LONDON (Reuters) - Britain’s “Great Train Robber” Ronnie Biggs, who stole the equivalent of $50 million 46 years ago, was freed early from prison Friday on compassionate grounds as he lay in hospital gravely ill.
Biggs, who spent 35 years on the run, won notoriety and some popularity for his ingenuity in evading capture and for cheekily thumbing his nose at the law from sun-soaked beaches.
Even now his early release from jail for a crime that earned him a place in criminal history and made him a household name in Britain has divided public opinion.
Rail unions, who told British media he was “no Robin Hood,” said he should have spent the rest of his life in prison for his role in a robbery in which a train driver was seriously hurt.
The Prison Reform Trust welcomed the news and said the jail terms of hundreds of elderly prisoners should also be reviewed.
Biggs, said to be frail and sick in hospital with pneumonia, is free to celebrate his 80th birthday Saturday with friends and family -- 46 years to the day since the heist.
“The (release) papers were signed off,” a Justice Ministry spokeswoman said. Biggs is expected to stay in hospital for now, but will no longer be under guard.
With 11 other gang members, Biggs robbed a Glasgow-to-London mail train in 1963 and stole 2.6 million pounds -- about 30 million pounds ($49 million) in today’s money. The crime became known as “The Great Train Robbery.”
Train driver Jack Mills was hit with an iron bar by an unknown member of the gang and never fully recovered.
Biggs was caught and convicted the following year but escaped from prison after just 15 months using a rope ladder that dropped him on to the roof of a waiting van.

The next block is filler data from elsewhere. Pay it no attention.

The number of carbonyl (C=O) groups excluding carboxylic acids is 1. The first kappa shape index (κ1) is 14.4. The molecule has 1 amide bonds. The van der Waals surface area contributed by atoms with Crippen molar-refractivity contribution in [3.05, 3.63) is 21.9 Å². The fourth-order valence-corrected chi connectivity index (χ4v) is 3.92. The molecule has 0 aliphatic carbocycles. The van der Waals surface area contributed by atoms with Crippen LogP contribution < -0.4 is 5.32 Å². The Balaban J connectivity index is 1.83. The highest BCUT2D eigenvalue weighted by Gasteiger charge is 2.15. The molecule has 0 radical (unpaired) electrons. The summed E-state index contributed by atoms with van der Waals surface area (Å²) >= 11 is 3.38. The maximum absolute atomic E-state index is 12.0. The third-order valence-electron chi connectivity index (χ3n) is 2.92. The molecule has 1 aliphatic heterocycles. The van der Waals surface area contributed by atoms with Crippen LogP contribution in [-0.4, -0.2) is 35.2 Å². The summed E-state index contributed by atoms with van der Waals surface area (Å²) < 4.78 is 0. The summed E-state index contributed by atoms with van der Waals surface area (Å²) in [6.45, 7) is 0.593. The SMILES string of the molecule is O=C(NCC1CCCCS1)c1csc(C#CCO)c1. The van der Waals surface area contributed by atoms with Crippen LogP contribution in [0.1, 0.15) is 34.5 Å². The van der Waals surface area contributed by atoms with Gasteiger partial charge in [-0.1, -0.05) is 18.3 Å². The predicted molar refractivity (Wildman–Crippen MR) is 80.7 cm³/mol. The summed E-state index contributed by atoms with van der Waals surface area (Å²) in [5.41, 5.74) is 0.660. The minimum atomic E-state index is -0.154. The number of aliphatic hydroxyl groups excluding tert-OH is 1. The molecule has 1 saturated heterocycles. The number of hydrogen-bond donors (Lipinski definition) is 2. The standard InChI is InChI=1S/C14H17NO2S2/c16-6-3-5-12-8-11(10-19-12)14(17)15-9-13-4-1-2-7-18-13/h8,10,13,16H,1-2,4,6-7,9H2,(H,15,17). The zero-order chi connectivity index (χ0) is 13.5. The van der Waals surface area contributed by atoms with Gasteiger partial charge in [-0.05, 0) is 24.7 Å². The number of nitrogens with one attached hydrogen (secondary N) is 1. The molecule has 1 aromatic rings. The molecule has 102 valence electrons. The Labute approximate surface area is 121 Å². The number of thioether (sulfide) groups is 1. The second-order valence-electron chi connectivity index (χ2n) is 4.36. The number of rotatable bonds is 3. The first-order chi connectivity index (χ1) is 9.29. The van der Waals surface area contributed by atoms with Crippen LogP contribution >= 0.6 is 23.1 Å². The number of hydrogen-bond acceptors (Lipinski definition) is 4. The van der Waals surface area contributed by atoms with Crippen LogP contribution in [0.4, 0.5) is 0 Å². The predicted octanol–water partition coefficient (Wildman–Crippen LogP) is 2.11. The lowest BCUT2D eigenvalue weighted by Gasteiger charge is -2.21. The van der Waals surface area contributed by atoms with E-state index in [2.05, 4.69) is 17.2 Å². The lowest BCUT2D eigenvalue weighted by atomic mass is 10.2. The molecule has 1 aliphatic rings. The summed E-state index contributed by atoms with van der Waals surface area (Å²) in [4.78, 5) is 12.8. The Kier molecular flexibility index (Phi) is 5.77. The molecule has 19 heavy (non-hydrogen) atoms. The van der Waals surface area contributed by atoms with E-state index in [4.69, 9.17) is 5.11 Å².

Following his escape, he spent decades as a fugitive, moving from Australia to Panama and Venezuela, before ending up in Brazil, where his playboy lifestyle and cocky defiance of the British authorities made him a criminal legend.
He was tracked down in 1974 by a British newspaper, but narrowly escaped extradition from Brazil because his girlfriend, stripper Raimunda de Castro, was pregnant.
He even appeared alongside 1970s punk rock group the Sex Pistols, known for their anti-establishment views, in the film “The Great Rock ‘n’ Roll Swindle.”
Now 79, Biggs returned to Britain voluntarily in 2001 and has been in jail since, but his declining health stirred debate about whether he should be released from his 30-year sentence.
The government approved his release after being told he was unlikely to recover, reversing its decision last month to refuse him parole on the grounds that he had not shown remorse.
Biggs’ son Michael, who was at his father’s bedside at a hospital close to Norwich prison in eastern England where he was held, said his father, who has suffered several strokes, was unable to speak, walk or feed himself.
But he said he was “absolutely delighted” with the news.
“It took him a few minutes to use a spelling board, but his actual first words were that he is ‘over the moon’. He is very happy,” Michael told television reporters outside the hospital.
“We are all delighted that finally common sense has prevailed,” he said.
Editing by Andrew Roche